This novel has been compared quite a lot on Goodreads to The Unlikely Pilgrimage of Harold Fry, another novel I wasn’t particularly charmed by. Lost & Found, though, is a simpler (and less preachy) attempt to explore those whose unhappiness is so profound that the only means of hope is escape.

Review: The Burning Air by Erin Kelly

18th March 2013

Via Goodreads

Via Goodreads

*This book was sent to me by the publisher Pamela Dorman Books in exchange for an honest review.

Of course it was my love for my children, love for my son, that caused me to act as I did. It was a lapse of judgment. If I could have foreseen the rippling aftershocks that followed I would have acted differently, but by the time I realized the extent of the consequences, it was too late….

Motherhood was my only excuse. I was trying to do right by my son and it made me momentarily blind to the interior laws I have always tried to live by. We all want the best for our children, but I crossed the line between protection and offense.

Lydia MacBride has kept a diary every year, commemorating events large and small, noting her thoughts, her dreams, her confessions. The Burning Air begins with one of her greatest confessions: she is dying, and she has not told her family, but there is an even larger secret she must keep from them.

Close-knit and supportive, the MacBrides must move on after the death of Lydia. She was a force to be reckoned with, but the privilege of their lives – private school, family, a lovely home – has created unknown enemies. On an annual trip to Far Barn, a family residence in the secluded English countryside, one enemy in particular has waited for this moment, has crafted its circumstances, and will threaten the MacBrides and their memories.

A tale of obsession and misguided hatred, The Burning Air by Erin Kelly is a great thriller with an oddly intoxicating villain. Though the narrative shifts between characters to build suspense and divulge only what is known to each, the unreliable narrator is by far the most interesting. The megalomania is fascinating to consider but terrifying to behold.

However, the culmination of years of planning was too rushed and didn’t seem fitting of a truly obsessive enemy. I am being intentionally vague here because there were moments in The Burning Air where I gasped with recognition and knowledge of who the villain was and how it would all play out. A single-sitting read, The Burning Air by Erin Kelly was a fast and electric read with only a mildly disappointing ending.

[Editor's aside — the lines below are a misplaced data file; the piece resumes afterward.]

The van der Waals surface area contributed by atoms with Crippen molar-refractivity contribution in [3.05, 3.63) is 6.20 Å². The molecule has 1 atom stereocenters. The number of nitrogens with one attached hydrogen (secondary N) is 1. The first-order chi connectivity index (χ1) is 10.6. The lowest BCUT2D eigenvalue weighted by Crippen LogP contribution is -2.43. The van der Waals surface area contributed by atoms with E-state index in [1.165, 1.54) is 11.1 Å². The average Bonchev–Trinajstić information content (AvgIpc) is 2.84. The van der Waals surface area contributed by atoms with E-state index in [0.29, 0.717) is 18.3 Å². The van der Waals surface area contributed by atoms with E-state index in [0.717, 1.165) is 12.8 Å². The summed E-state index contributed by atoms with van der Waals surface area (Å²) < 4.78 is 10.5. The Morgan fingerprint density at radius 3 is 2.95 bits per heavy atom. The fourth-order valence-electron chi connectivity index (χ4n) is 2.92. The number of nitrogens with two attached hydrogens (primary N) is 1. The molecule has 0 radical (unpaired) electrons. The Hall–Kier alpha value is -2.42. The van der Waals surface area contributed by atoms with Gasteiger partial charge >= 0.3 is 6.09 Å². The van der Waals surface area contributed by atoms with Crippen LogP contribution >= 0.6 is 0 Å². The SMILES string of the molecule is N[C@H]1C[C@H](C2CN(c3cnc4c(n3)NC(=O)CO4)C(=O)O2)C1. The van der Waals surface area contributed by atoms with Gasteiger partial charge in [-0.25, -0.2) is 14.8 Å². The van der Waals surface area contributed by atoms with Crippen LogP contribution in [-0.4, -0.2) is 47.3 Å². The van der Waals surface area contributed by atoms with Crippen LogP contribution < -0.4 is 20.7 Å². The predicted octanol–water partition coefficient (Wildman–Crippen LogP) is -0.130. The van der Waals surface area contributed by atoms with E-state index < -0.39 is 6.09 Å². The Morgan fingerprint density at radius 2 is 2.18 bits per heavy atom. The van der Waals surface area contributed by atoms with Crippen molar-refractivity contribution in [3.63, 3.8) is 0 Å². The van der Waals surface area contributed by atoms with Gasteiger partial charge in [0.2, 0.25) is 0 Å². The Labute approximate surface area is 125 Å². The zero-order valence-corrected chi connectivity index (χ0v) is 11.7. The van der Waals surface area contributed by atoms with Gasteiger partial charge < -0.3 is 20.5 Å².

Add this to your Goodreads shelf.

“Like Jane Eyre But Without the Crazy Wife”

21st February 2013

Twitter is a fascinating beast for many reasons, and I find some really great articles and stories there. Last week, though, I found something that piqued my interest…and led me to bemoan the “retelling” of classics yet again.

Jane Eyre is one of my favorite novels of all time, partly because it’s the first “big book” I read, way back in 4th grade, and though I had no clue how to pronounce rendezvous, I did know an epic story when I read it. From time to time, I read about retellings of Jane Eyre, and I cringe and look away, vowing never to pick up said book. Inevitably, these books will not live up to the original, and honestly, why should I waste my time if that’s the case? Don’t even get me started on the erotic retelling…Jane Eyre Laid Bare. [Just typing this makes me ill.]

I much prefer novels that may be reminiscent of certain novels or themes while having intrigue and beauty all their own. For example, Daphne DuMaurier’s Rebecca has been compared to Jane Eyre with some pretty obvious and interesting differences.

So what did I see last week? A tweet about a writer who has retold the story of Jane. Read the post if you like, but my reaction was much like the takeaway from diet soda advertisements: “Same great taste! Fewer calories!” Similarly, my take on the author’s post: “Like Jane Eyre but fun! And without the crazy wife!”

You can imagine my consternation. One of the most problematic aspects of Jane Eyre is that poor, crazy wife, Bertha. So much so that Jean Rhys wrote Wide Sargasso Sea in an attempt to give Bertha a bit of screen time herself. Bertha Mason lends the novel its horror and its complexity. She is also the reason so many rail against it and why many cannot understand the allure of Mr. Rochester. Without her, without the obstacle of Jane and Rochester’s union, it’s just another romance novel. Jane isn’t a typical Harlequin heroine, ripped away from the one she loves because of a misunderstanding or a silly fight over his possessiveness. She tears herself away out of a sense of right and wrong, leaving the only place where she has ever felt at home.

And you want to make Jane Eyre fun? Well, ok, I guess, but could you stop the references to a heartwrenching novel that chronicles the actual problems of a young woman with no family and no home? Just call it a novel, and be done with it.

In the meantime, I’m going to go read my novel that’s like Jane Eyre in every way except the English countryside, an orphan, a crazy wife, and a hunky man. Excuse me.